Andy Kryza is a former editor at Thrillist. 


Ditch your Phone for ‘Dome Life’ in this Pastoral Paradise Outside Port Macquarie 

A responsible, sustainable travel choice for escaping big city life for a few days.

nature domes port macquarie
Photo: Nature Domes

The urge to get as far away as possible from the incessant noise and pressures of ‘big city life’ has witnessed increasingly more of us turn to off-grid adventures for our holidays: polled travellers at the start of 2023 and 55% of us wanted to spend our holidays ‘off-grid’.  Achieving total disconnection from the unyielding demands of our digitised lives via some kind of off-grid nature time—soft or adventurous—is positioned not only as a holiday but, indeed, a necessity for our mental health. 

Tom’s Creek Nature Domes, an accommodation collection of geodesic domes dotted across a lush rural property in Greater Port Macquarie (a few hours’ drive from Sydney, NSW), offers a travel experience that is truly ‘off-grid’. In the figurative ‘wellness travel’ sense of the word, and literally, they run on their own independent power supply—bolstered by solar—and rely not on the town grid. 

Ten minutes before you arrive at the gates for a stay at Tom’s Creek Nature Domes, your phone goes into ‘SOS ONLY’. Apple Maps gives up, and you’re pushed out of your comfort zone, driving down unsealed roads in the dark, dodging dozens of dozing cows. Then, you must ditch your car altogether and hoist yourself into an open-air, all-terrain 4WD with gargantuan wheels. It’s great fun being driven through muddy gullies in this buggy; you feel like Laura Dern and Jeff Goldblum in Jurassic Park.  As your buggy pulls in front of your personal Nature Dome, it’s not far off that “Welcome…to Jurassic Park” jaw-dropping moment—your futuristic-looking home is completely engulfed by thriving native bushland; beyond the outdoor campfire lie expansive hills and valleys of green farmland, dotted with sheep and trees. You’re almost waiting to see a roaming brachiosaurus glide past, munching on a towering gum tree…instead, a few inquisitive llamas trot past your Dome to check out their new visitor.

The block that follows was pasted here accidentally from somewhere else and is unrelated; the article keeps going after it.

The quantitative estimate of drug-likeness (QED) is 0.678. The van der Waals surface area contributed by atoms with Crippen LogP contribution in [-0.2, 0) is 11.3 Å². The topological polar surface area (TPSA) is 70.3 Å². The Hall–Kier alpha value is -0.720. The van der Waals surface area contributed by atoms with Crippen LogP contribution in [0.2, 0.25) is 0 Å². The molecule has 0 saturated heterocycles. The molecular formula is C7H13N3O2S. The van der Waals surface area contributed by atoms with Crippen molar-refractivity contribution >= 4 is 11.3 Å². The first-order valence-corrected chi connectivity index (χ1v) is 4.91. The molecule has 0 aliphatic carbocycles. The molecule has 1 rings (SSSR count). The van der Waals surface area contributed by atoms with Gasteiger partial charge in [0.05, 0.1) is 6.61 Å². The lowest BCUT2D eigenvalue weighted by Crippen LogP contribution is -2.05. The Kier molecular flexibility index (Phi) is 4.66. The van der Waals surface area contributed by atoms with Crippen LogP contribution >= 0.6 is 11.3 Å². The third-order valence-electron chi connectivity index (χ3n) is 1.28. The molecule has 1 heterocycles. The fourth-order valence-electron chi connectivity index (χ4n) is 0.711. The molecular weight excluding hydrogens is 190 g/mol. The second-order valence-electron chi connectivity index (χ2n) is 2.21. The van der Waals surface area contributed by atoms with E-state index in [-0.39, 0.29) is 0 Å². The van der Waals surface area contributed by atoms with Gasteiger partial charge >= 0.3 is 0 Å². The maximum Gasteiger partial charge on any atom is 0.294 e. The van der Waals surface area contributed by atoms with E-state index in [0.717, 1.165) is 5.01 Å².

To fully capture the awe of inhabiting a geodesic dome for a few days, a little history of these futuristic-looking spherical structures helps. Consisting of interlocking triangular skeletal struts supported by (often transparent) light walls, geodesic domes were developed in the 20th century by American engineer and architect R. Buckminster Fuller, and were used for arenas. Smaller incarnations have evolved into a ‘future-proof’ form of modern housing: domes are able to withstand harsh elements due to the stability provided by the durable materials of their construction and their large surface area to volume ratio (which helps minimize wind impact and prevents the structure from collapsing). As housing, they’re also hugely energy efficient – their curved shape helps to conserve heat and reduce energy costs, making them less susceptible to temperature changes outside. The ample light let in by their panels further reduces the need for artificial power. 

Due to their low environmental impact, they’re an ideal sustainable travel choice. Of course, Tom’s Creek Nature Domes’ owner-operators, Cardia and Lee Forsyth, know all this, which is why they have set up their one-of-a-kind Nature Domes experience for the modern traveller. It’s also no surprise to learn that owner Lee is an electrical engineer—experienced in renewable energy—and that he designed the whole set-up. As well as the off-grid power supply, rainwater tanks are used, and the outdoor hot tub is heated by a wood fire—your campfire heats up your tub water via a large metal coil. Like most places in regional Australia, the nights get cold – but rather than blast a heater, the Domes provide you with hot water bottles, warm blankets, lush robes and heavy curtains to ward off the chill.